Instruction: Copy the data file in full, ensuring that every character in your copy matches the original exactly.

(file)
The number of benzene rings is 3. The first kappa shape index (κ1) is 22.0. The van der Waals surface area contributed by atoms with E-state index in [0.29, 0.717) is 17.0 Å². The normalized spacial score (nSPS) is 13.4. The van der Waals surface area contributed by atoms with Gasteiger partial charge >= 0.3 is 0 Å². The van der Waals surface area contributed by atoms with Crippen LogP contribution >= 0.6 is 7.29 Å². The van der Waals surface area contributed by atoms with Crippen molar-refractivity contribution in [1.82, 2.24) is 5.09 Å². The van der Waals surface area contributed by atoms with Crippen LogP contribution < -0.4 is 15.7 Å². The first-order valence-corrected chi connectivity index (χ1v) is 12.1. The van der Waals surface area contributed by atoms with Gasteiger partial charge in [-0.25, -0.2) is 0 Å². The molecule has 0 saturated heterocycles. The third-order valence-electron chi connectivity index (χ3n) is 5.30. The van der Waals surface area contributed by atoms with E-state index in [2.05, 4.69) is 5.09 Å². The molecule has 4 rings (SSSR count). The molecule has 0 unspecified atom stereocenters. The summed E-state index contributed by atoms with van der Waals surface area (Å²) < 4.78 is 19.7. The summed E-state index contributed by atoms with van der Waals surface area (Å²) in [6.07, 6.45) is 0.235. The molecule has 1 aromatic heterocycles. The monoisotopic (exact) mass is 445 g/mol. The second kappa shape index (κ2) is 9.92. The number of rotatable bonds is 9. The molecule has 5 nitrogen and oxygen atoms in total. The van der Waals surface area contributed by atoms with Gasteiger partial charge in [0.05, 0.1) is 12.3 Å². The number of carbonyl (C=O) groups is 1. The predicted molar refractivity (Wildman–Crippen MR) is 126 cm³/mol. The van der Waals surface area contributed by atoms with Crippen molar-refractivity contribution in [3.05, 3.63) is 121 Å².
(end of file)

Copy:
The number of benzene rings is 3. The first kappa shape index (κ1) is 22.0. The van der Waals surface area contributed by atoms with E-state index in [0.29, 0.717) is 17.0 Å². The normalized spacial score (nSPS) is 13.4. The van der Waals surface area contributed by atoms with Gasteiger partial charge >= 0.3 is 0 Å². The van der Waals surface area contributed by atoms with Crippen LogP contribution >= 0.6 is 7.29 Å². The van der Waals surface area contributed by atoms with Crippen molar-refractivity contribution in [1.82, 2.24) is 5.09 Å². The van der Waals surface area contributed by atoms with Crippen LogP contribution < -0.4 is 15.7 Å². The first-order valence-corrected chi connectivity index (χ1v) is 12.1. The van der Waals surface area contributed by atoms with Gasteiger partial charge in [-0.25, -0.2) is 0 Å². The molecule has 0 saturated heterocycles. The third-order valence-electron chi connectivity index (χ3n) is 5.30. The van der Waals surface area contributed by atoms with E-state index in [2.05, 4.69) is 5.09 Å². The molecule has 4 rings (SSSR count). The molecule has 0 unspecified atom stereocenters. The summed E-state index contributed by atoms with van der Waals surface area (Å²) < 4.78 is 19.7. The summed E-state index contributed by atoms with van der Waals surface area (Å²) in [6.07, 6.45) is 0.235. The molecule has 1 aromatic heterocycles. The monoisotopic (exact) mass is 445 g/mol. The second kappa shape index (κ2) is 9.92. The number of rotatable bonds is 9. The molecule has 5 nitrogen and oxygen atoms in total. The van der Waals surface area contributed by atoms with Gasteiger partial charge in [0.05, 0.1) is 12.3 Å². The number of carbonyl (C=O) groups is 1. The predicted molar refractivity (Wildman–Crippen MR) is 126 cm³/mol. The van der Waals surface area contributed by atoms with Crippen molar-refractivity contribution in [3.05, 3.63) is 121 Å².